Project "Practical theory for clustering algorithms"

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  • Johannes Blömer
  • Christian Sohler
  • Marcel R. Ackermann
  • Daniel Kuntze
  • Melanie Schmidt

Former Members

  • Morteza Monemizadeh


Research supported by Deutsche Forschungsgemeinschaft, grant So 514/4-2. The project is within the research cluster Algorithm Engineering.


The clustering is the process of partitioning a set of objects into subsets such that each two objects inside one subset are more similar than two objects in different subsets. Similarity of two objects is usually measured using similarity or distance measures. Distance measures can be classified as metric spaces and non-metric spaces. Famous metric spaces are Euclidean distance, Manhattan norm, more generally norm vector spaces and arbitrary metric spaces with bounded doubling dimension. In the last decade we had lots of new approximation algorithms for this class of distance measures. Most of these algorithms have high constants behind or even in the exponent of their running times which makes testing their applicability on real-world data a tedious work if not impossible. In practice, we have some known heuristics for this class of distance measures which have fast running times. One issue about these heuristics is that they do not have good theoretical guarantees. The first goal in this project is to close this gap between theory and practice in clustering by proposing new approximation algorithms which have smaller constants. Besides we would like to study the worst case analysis of known heuristics trying to find theoretical guarantees of their bounds.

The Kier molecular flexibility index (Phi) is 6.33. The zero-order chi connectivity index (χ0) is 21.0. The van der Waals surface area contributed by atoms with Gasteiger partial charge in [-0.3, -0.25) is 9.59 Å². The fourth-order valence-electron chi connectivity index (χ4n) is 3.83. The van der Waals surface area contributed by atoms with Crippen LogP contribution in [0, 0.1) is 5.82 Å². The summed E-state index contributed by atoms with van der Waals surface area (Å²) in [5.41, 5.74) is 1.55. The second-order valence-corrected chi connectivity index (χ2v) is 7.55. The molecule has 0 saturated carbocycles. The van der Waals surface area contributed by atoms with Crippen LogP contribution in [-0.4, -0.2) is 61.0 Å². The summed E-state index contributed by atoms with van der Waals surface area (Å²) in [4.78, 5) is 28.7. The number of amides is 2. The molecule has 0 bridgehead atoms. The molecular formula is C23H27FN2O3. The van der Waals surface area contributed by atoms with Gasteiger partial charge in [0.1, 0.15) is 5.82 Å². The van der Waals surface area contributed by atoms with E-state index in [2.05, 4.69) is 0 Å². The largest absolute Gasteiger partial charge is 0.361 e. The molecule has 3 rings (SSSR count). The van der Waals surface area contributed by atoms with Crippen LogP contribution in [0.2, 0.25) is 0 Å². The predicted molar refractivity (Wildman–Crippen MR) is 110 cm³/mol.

The Cosine similarity measure, Pearson correlation, Kullback-Leibler divergence (relative entropy), Mahalanobis distances, and Bregman divergences are well-known non-metric distance measures. Very few results in the area of clustering have been known for non-metric distance measures. Our second goal in this project is to develop approximation algorithms for non-metric distance measures.

The highlights of this project are to
  1. Develop new tools and algorithms for clustering problems in high dimensional euclidean spaces.
  2. Develop new tools and algorithms for clustering problems under Metric and Non-metric distance measures.
  3. Analyze well-known clustering such as k-Means and Agglomerative clustering.
  4. Implement clustering algorithms and tools to study their applicability on real world data.


BICO: Fast k-means clustering in data streams


Dan Feldman, Morteza Monemizadeh, Christian Sohler, David P. Woodruff: Coresets and Sketches for High Dimensional Subspace Approximation Problems. In Proceedings of SODA 2010, pp. 630-649, 2010.

Letzte Änderung am 01.10.2013 von M. Schmidt